This is very challenging for long-time sellers, as they have to forget everything they learned for years and start fresh. Usually sellers who do very well with Cassini are "new sellers," who never had to deal with Voyager, and thus don't have the challenge of changing all they learned.

In my opinion, eBay's biggest mistake with Cassini is not offering more insight as to what buyers want from their sellers. For example, one of our main products is Halloween wigs. I am a fervent believer of offering free shipping and was an early adopter. After my sales tanked, like everyone else, I tried everything I could: templates in the description or no template, use HTML or keep it simple, raised and lowered pricing. I redid all my titles. In fact, we tried it all, and nothing did it. It was a nightmare.

Data important to sellers, merchant says

So I started to build myself a "personal app" that pulled statistics from eBay's sold items. I came to find out that fixed-price and Good 'Til Cancelled for my price range of wigs were selling 250 percent more with $4.99 shipping on them and a lower price. Auctions, however, were selling better with free shipping.

From a buyer's point of view, the data about what's selling would be beneficial for everyone. Keeping sellers in the dark is not a solution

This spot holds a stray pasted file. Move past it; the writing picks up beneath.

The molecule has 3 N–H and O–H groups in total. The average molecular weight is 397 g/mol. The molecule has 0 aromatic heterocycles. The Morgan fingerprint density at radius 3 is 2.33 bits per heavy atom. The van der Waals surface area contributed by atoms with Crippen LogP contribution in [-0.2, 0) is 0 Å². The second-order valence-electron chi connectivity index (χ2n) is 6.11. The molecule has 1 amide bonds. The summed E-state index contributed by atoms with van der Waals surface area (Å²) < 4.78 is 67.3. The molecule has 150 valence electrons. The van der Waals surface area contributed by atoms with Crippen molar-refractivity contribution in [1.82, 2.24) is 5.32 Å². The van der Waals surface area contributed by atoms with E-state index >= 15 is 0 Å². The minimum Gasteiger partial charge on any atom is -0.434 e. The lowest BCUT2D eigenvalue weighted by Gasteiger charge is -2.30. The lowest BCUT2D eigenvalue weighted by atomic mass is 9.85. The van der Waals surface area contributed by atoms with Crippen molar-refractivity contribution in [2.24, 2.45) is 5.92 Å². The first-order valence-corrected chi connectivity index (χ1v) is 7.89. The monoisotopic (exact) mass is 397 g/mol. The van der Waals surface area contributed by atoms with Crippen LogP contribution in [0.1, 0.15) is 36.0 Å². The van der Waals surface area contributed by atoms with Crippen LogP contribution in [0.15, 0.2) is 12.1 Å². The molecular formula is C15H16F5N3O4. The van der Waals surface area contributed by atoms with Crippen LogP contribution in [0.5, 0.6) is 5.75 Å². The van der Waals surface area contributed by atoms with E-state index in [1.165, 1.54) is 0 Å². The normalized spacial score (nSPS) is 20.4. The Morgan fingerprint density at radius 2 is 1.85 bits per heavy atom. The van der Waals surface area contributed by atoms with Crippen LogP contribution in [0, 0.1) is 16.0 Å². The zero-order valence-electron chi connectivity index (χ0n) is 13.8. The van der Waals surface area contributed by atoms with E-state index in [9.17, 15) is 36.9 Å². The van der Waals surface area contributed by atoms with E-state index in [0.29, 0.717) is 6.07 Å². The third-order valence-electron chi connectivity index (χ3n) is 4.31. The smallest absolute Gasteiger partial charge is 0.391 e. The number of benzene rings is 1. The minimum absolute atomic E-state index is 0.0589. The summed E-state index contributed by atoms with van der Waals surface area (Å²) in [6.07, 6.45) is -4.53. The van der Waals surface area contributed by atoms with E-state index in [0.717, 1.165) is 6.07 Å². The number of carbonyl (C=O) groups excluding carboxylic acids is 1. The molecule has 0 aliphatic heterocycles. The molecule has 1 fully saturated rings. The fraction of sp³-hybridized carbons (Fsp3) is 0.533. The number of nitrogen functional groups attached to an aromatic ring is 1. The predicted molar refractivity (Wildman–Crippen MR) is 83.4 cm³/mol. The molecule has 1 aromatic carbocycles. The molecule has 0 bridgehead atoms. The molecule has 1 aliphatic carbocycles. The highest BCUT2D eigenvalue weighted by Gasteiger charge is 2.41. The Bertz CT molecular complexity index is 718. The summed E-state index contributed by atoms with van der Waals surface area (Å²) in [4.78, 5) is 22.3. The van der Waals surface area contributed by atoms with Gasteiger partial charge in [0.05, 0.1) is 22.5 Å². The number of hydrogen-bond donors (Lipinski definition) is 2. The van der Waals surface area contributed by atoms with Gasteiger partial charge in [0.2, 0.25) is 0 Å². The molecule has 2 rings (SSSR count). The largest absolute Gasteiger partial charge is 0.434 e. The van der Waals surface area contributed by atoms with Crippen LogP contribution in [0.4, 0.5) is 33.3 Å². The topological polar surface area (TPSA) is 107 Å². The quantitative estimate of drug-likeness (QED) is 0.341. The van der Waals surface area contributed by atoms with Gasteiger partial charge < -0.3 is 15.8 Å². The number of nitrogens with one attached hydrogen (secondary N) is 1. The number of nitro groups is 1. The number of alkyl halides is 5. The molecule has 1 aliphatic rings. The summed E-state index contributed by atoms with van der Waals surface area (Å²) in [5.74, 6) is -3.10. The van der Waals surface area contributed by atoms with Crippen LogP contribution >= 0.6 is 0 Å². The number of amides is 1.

"What?" This is what I said to myself. I was being a good little bee and offering free shipping as eBay was saying this is what everyone wanted (which is 90 percent true), except for fixed-price wigs selling for less than $100. So we started to change all our wigs pricing for fixed-price items and added shipping costs. Sure enough, sales went up.

We still offer some wigs with free shipping to cater to all types of buyers, but most of our wig sales now have $4.99 shipping. If I had known, I would have simply done it a long time ago.

eBay's mistake is not to have given me the data. Of course, I got to it because I am a developer, but for regular sellers it is very hard to get such data. eBay could have very simply analyzed that my sales in this case were going down and could have come to the same conclusion as I did and hinted it to me: "Try to add a shipping price to these 20 items."

eBay knows what buyers want. Why not tell sellers? Telling sellers, "Provide a great customer experience" is way too vague. In fact, in the above example, not following eBay's guidelines of offering "free shipping" raised our sales. (Note that we still do offer free shipping on everything else but wigs.)

What is the point of letting a seller struggle when you have the data? From a buyer's point of view, the data about what's selling would be beneficial for everyone. Keeping sellers in the dark is not a solution.

Schepp: Thanks, Jean-Charles!

Stay tuned. We'll hear more from Compagnon about Cassini in Part 2.

About the Author

Brad and Debra Schepp are the authors of 20 books, including eBay PowerSeller Secrets and The Official Alibaba.com Success Guide: Insider Tips and Strategies for Sourcing Products from the World's Largest B2B Marketplace. Their most recent book, which Deb co-authored with John Lawson, Kick Ass Social Commerce for E-preneurs: It's Not About Likes—It's About Sales, was recently named the 2015 Small Business Book of the Year in the social media category.

For further information, visit Brad and Deb's website, bradanddeb.com.

Opinions expressed here may not be shared by Auctiva Corp. and/or its principals.